In this lesson, you’ll learn about the CPython standard REPL, which is available in all of the installers of this Python distribution. If you haven’t installed Python yet, then check out Python 3 Installation & Setup Guide to get set up.
Getting to Know the Python Standard REPL
00:05 In computer programming, you’ll find two kinds of programming languages: compiled and interpreted. Compiled programming languages such as C and C++ will have a compiler program, which takes care of translating the language’s code into machine code.
00:22 This machine code is typically saved into an executable file. Once you have an executable file, you can run your program on any compatible computer system without needing the compiler or the source code. In contrast, interpreted languages such as Python need an interpreter program.
00:41 This means that you need to have a Python interpreter installed to run Python code on your computer. Some may consider this characteristic a drawback because it can make your code distribution more difficult. However, in Python, having an interpreter offers one significant advantage that comes in handy during your development and testing process.
01:02 The Python interpreter allows for what’s known as an interactive REPL (Read-Eval-Print Loop), or shell, which reads a piece of code, evaluates it, and then prints the result to the console in a loop. In this course, you’ll learn about the CPython standard REPL, which is available in all of the installers of this Python distribution.
01:42 In script mode, you use the interpreter to run a source file as an executable program. In this case, Python loads the file content and runs the code line by line, following the script or program’s execution flow.
02:06 The name Python is commonly used to denote two different things, the language itself and the interpreter. In this course, you’ll find the explicit term Python interpreter only in situations where ambiguity can arise.
02:22 When you run the Python interpreter in interactive mode, you open an interactive shell, also known as an interactive or REPL session. In this shell, your keyboard is the input source, and your screen is the output destination.
02:45 The input consists of Python code, which the interpreter parses and evaluates. After that’s done, the interpreter automatically displays the result on your screen, and the process starts again as a loop.
02:58 So, Python’s REPL is an interactive way to talk to your computer using the Python language. It’s like a live chat. The whole process is known as a REPL because it goes through four steps that run under the hood: reading your input, which consists of Python code as expressions and statements; evaluating your Python code, which generates a result or causes side effects; printing any output so you can check your code’s results and get immediate feedback; and looping back to step one to continue the interaction.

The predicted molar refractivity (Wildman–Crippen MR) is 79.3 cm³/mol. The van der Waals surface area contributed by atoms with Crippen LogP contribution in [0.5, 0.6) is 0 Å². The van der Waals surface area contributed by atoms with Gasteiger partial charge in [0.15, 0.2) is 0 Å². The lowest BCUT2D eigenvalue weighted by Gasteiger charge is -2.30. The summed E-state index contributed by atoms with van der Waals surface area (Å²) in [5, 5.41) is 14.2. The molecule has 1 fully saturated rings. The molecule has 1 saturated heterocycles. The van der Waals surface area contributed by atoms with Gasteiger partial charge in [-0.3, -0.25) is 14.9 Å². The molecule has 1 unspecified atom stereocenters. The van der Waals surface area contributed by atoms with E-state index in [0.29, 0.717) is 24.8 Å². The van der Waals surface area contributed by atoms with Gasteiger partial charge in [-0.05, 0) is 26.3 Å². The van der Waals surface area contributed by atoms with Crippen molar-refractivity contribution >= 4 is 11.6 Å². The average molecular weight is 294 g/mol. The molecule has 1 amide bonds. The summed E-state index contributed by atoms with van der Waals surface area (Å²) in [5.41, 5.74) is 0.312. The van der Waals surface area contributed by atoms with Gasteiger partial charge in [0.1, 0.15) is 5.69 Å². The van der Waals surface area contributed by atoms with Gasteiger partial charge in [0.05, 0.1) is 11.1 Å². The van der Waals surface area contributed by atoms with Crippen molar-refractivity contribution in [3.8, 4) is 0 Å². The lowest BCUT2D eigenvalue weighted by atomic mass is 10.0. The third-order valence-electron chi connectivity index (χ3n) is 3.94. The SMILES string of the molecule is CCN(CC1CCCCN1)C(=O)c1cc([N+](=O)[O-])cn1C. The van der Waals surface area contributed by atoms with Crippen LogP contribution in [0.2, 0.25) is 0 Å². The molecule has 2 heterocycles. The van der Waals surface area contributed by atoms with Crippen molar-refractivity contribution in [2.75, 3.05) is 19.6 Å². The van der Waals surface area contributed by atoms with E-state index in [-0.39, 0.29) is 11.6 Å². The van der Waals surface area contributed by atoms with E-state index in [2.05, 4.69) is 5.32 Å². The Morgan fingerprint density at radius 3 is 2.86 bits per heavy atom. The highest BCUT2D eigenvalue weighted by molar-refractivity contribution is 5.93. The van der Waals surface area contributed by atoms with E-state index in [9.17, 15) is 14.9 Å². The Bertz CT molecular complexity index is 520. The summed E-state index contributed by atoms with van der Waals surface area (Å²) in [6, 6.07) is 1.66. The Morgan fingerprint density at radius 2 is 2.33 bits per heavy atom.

03:32 This feature of Python is a powerful tool that you’ll wind up needing in your Python coding adventure, especially when you’re learning the language or when you’re in the early stages of a development process. That’s because the REPL offers several benefits, which you’ll learn about next.
03:48 As a Python programmer, you’ll spend considerable time in interactive mode. This mode provides a quick way to try out ideas and code snippets, and in a REPL session, you can do some or all of the tasks seen on-screen.
04:05 As a Python developer, you’ll have many reasons to spend a lot of your time in REPL sessions, working interactively with the interpreter. Getting immediate feedback on how your code works is the most relevant benefit of using a REPL session. Interactive mode is one of the best features of Python.
04:43 While learning Python or exploring new features and concepts, you’ll note that many examples in the Python documentation, online tutorials, manuals, and courses are copied and pasted from an interactive session.
05:02 With this introduction to interpreters and REPLs under your belt, you are ready to get into action. In the next section of the course, you’ll learn how to start and end a Python interactive session.
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